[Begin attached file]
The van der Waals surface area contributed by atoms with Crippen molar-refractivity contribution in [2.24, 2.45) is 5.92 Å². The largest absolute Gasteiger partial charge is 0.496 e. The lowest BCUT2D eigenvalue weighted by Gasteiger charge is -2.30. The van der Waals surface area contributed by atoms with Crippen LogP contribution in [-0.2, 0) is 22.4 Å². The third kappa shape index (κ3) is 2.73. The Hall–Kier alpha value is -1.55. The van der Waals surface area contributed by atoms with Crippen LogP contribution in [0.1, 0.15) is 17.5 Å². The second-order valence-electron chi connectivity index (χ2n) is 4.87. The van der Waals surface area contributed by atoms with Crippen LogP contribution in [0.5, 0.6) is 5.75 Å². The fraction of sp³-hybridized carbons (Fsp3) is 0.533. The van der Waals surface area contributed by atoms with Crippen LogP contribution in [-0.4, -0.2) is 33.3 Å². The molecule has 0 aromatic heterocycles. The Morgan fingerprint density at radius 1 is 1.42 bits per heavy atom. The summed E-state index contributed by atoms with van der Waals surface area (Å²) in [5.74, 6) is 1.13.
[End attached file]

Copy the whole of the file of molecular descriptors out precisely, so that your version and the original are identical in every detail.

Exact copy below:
The van der Waals surface area contributed by atoms with Crippen molar-refractivity contribution in [2.24, 2.45) is 5.92 Å². The largest absolute Gasteiger partial charge is 0.496 e. The lowest BCUT2D eigenvalue weighted by Gasteiger charge is -2.30. The van der Waals surface area contributed by atoms with Crippen LogP contribution in [-0.2, 0) is 22.4 Å². The third kappa shape index (κ3) is 2.73. The Hall–Kier alpha value is -1.55. The van der Waals surface area contributed by atoms with Crippen LogP contribution in [0.1, 0.15) is 17.5 Å². The second-order valence-electron chi connectivity index (χ2n) is 4.87. The van der Waals surface area contributed by atoms with Crippen LogP contribution in [0.5, 0.6) is 5.75 Å². The fraction of sp³-hybridized carbons (Fsp3) is 0.533. The van der Waals surface area contributed by atoms with Crippen LogP contribution in [-0.4, -0.2) is 33.3 Å². The molecule has 0 aromatic heterocycles. The Morgan fingerprint density at radius 1 is 1.42 bits per heavy atom. The summed E-state index contributed by atoms with van der Waals surface area (Å²) in [5.74, 6) is 1.13.